[Vm-dev] Direct object pointers vs indirect ones pros and cons

ungar at mac.com ungar at mac.com
Wed Nov 17 04:53:34 UTC 2010


Back in 1981 or -2 I built the first Smalltalk system WITHOUT an object table.
It used 32-bit direct pointers and Generation Scavenging (which I "invented").
First Smalltalk VM with direct pointers, first with generational GC, first with 32-bit OOPS.
It was called "Berkeley Smalltalk" or BS.
Peter (Deutsch) bet me a dinner about how much eliminating the OT would speed things up, and
when I surpassed Peter's estimate (I think it was 1.4), I collected one of the best dinners I have ever had.
Soon after, PS (Deustch & Schiffman) ran rings around BS, but that's another story.

- David

On Nov 12, 2010, at 2:56 AM, Igor Stasenko wrote:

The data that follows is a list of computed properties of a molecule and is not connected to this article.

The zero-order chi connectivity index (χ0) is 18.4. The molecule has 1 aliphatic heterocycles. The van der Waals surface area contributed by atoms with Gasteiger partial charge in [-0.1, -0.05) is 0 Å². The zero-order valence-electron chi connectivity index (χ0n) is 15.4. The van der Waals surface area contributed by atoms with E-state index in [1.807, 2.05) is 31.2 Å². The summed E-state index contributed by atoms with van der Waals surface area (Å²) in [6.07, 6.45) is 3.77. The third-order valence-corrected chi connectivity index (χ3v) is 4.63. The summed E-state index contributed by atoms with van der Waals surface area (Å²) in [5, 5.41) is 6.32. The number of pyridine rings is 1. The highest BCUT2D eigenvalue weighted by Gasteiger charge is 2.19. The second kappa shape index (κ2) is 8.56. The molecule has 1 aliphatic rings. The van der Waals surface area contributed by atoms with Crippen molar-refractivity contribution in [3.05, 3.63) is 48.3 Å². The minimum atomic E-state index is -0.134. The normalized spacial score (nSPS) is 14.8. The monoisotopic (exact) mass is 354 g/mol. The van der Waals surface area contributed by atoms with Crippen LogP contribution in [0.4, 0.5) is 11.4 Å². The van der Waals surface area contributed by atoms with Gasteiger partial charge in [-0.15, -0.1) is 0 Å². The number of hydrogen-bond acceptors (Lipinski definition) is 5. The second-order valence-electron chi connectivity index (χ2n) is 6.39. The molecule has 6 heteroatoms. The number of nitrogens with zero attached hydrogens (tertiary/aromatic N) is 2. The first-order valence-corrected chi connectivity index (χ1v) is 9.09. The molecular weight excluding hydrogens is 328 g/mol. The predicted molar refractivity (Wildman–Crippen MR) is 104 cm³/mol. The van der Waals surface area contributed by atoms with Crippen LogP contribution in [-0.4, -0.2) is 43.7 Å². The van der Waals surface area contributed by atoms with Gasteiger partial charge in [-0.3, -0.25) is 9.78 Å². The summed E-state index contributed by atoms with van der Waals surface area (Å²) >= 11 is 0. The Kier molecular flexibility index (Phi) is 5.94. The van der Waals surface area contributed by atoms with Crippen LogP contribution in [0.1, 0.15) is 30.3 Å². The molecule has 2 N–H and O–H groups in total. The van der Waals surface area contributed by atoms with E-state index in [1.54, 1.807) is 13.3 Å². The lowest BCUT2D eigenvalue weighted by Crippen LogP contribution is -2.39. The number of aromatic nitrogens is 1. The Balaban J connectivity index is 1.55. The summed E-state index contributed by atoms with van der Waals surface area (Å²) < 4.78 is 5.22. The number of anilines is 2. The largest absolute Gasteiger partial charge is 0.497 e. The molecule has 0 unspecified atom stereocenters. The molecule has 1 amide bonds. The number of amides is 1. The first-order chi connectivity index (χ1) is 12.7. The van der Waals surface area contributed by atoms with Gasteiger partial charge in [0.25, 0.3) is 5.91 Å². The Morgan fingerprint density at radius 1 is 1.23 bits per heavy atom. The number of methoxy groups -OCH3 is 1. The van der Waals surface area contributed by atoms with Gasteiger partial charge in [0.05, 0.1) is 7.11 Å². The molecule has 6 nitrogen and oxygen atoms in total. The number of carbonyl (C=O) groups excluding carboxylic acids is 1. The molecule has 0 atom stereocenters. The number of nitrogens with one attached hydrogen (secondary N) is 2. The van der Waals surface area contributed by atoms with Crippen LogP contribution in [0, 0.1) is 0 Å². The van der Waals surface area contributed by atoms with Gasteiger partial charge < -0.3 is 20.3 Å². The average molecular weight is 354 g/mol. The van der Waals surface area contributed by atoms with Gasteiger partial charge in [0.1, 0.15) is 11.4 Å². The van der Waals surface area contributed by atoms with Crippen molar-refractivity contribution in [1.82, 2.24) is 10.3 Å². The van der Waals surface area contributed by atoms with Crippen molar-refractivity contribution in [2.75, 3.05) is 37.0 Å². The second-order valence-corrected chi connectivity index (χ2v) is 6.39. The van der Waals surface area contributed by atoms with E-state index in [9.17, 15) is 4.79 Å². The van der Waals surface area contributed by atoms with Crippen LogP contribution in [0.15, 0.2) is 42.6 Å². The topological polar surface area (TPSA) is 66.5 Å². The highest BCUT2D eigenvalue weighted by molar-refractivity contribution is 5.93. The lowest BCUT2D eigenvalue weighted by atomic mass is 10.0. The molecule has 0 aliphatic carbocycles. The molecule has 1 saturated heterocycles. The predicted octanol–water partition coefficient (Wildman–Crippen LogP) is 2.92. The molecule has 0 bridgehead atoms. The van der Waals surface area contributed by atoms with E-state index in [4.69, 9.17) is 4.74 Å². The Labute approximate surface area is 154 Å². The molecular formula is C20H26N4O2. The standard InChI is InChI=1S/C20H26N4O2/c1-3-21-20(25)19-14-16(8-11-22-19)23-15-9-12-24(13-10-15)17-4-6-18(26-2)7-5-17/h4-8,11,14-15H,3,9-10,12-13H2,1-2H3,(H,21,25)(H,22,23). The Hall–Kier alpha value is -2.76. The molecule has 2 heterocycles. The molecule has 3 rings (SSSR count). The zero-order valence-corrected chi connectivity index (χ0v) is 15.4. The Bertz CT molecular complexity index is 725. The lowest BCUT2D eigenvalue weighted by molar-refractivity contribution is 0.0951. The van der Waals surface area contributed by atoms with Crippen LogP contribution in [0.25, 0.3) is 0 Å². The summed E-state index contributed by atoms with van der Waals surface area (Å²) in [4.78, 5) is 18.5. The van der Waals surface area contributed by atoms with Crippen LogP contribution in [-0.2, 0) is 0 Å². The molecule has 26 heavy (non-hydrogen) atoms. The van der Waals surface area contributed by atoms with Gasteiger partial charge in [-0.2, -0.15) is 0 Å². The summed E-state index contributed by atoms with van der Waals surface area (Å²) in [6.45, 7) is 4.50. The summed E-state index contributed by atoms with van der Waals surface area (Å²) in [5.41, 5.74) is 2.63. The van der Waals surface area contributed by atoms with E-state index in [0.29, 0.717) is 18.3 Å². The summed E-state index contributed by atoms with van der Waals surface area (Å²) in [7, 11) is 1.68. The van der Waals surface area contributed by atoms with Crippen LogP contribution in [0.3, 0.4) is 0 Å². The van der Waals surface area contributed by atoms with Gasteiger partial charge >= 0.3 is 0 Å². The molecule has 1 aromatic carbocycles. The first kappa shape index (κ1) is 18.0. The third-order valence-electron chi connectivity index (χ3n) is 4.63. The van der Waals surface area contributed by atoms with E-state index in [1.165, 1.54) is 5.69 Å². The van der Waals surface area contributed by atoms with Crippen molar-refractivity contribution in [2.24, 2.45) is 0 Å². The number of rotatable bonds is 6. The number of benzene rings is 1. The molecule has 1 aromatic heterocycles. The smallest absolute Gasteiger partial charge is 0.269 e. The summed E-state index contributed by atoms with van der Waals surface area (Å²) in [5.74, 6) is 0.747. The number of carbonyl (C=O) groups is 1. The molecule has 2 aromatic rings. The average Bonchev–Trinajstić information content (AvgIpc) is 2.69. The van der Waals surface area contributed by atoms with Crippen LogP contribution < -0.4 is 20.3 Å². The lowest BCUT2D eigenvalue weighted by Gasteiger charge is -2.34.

> On 12 November 2010 11:59, Stefan Marr <squeak at stefan-marr.de> wrote:
>> Hi Igor:
>> On 12 Nov 2010, at 10:32, Igor Stasenko wrote:
>>> I would like to hear your opinion on that in context: what if you
>>> would design a VM from scratch,
>>> and having a direct access to high-optimization compiler/jit. What
>>> would be your choice?
>> I don't think you will get a satisfying answer to that question.
>> It might be that on certain processors the caches are big enough to actually hide the overhead of an object table in such a scenario.
>> But, by definition, caches are always to small.
>> I think we have still the source code of David's version of the RoarVM lying around that does not use an object table. With 'a bit of work' it would be possible to measure that overhead for our interpreter for a single core. So, if you feel like it, I could give you a hand here and there ;)
> well, if that's not too much work to run a simple benchmarks :)
>> Best regards
>> Stefan
>> --
>> Stefan Marr
>> Software Languages Lab
>> Vrije Universiteit Brussel
>> Pleinlaan 2 / B-1050 Brussels / Belgium
>> http://soft.vub.ac.be/~smarr
>> Phone: +32 2 629 2974
>> Fax:   +32 2 629 3525
> -- 
> Best regards,
> Igor Stasenko AKA sig.

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